M. THIERS AND THE THIRTY.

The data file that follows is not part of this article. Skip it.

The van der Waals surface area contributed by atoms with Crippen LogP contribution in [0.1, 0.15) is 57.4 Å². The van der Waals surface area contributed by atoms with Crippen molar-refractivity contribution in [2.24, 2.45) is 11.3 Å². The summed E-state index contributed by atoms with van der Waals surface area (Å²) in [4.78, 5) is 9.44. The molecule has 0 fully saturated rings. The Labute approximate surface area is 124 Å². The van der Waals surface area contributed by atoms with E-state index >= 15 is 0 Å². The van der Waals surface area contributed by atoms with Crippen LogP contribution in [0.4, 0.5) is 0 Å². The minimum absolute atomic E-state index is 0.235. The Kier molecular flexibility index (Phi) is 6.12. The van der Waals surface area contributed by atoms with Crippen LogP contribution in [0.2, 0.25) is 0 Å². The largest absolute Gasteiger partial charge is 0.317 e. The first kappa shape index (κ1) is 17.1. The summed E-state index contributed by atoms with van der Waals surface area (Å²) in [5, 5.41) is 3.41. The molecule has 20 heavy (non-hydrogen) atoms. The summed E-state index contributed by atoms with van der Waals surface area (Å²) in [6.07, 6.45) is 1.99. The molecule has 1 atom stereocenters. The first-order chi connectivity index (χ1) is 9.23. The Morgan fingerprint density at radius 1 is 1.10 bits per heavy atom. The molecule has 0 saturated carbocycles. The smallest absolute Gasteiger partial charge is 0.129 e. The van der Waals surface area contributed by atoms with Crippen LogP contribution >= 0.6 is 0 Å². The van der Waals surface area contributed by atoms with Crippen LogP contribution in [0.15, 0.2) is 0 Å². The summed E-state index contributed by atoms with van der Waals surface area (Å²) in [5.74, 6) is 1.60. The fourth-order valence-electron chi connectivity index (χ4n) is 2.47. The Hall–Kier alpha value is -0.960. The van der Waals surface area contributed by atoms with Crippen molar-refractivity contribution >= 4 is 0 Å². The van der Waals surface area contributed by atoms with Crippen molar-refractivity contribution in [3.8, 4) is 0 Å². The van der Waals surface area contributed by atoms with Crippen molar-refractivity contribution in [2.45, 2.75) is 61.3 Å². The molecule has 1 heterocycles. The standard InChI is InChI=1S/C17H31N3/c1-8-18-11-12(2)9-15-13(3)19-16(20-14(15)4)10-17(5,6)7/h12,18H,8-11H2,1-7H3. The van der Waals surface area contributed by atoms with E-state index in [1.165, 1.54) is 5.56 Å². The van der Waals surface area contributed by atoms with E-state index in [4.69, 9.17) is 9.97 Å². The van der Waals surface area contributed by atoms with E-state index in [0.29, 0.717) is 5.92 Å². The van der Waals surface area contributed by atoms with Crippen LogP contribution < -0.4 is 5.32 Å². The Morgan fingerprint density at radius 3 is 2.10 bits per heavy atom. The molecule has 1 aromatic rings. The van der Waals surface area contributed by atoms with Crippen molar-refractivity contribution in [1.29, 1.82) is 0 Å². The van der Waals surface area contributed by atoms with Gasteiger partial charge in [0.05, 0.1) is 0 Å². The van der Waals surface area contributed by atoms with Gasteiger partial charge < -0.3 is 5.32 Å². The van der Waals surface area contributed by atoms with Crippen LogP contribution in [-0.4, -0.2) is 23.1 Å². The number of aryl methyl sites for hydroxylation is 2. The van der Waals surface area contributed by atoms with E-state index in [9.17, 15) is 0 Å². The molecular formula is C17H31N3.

IVATCHING M. Thiers' course in Versailles is like watching some first-rate star on the boards of a minor theatre. The amazing and amusing merit of the actor, his adroitness, his energy, his elocution, the perfection with which he knows and plays his part, all blind us to his solitariness on the stage, the weakness of his supporters, the wretchedness of the scenery, even a certain tediousness in the plot of the drama itself. It is a terrible misfortune for France that this figure should stand alone, but it is not altogether a misfortune for the spectators. Their interest is concentrated and rivetted on one man, in whose fortunes and whose policy they by degrees learn to take a keen and personal interest, such as they rarely feel in the history of any mere Minister of any foreign State. This week, for instance, M. Thiers commences his second battle with the Thirty with a vigour apparently increased by the momentary respite he has enjoyed between the acts. He instructs them, and warns them, and conciliates them, and 43efies them by turns, and always with more or less of success in reducing them to a single alternative, a final breach with him or the acceptance of his own policy almost as it stands. Their objects, it must be remembered, are to expel him from the Tribune, thus depriving him of his character of Premier, and reducing him to the position of a King, to establish Minis- terial responsibility, and to avoid a dissolution of the National Assembly. The President's objects, on the contrary, are to retain his right of speech on all great subjects, to evade Ministerial responsibility, and to prepare the way for a dissolution at the time he deems expedient. With an adroitness little less than marvellous, he has manipulated the Committee and the country, till it is nearly certain that in the teeth of a hostile majority he will succeed in having his own way. And on Tuesday he clearly formulated his own position. He is most respectful, but he surrenders nothing that he deems essential to his policy or his power. About Ministerial responsibility, for example, he is inexorably firm. He declines to discuss the subject at all, treats it as settled in previous conversations, and in his visit of Tuesday to the Thirty never alluded to the proposal. His theory is that as much responsibility as is needed exists ; that he has admitted its existence by removing M. Lefranc from the Home Office, and that no more time is to be wasted over that detail. The Committee apparently assents, for its own draft makes no mention of responsibility, and so the President wins his first stroke, gets rid of a proviso which by itself would reduce him to the position he is determined not to assume. Then as to his presence in the Tribune, he is ready to "submit his own judgment" to that of the Committee, to "bear practical inconvenience," to " concede " every point at stake except one, his right to address the Assembly whenever an address seems to him expedient. That this is precisely the right the Thirty wish to abolish is certain, but it is treated by the President as a mere matter of detail. His mode of fighting on this subject is almost comic in its ingenuity. The Committee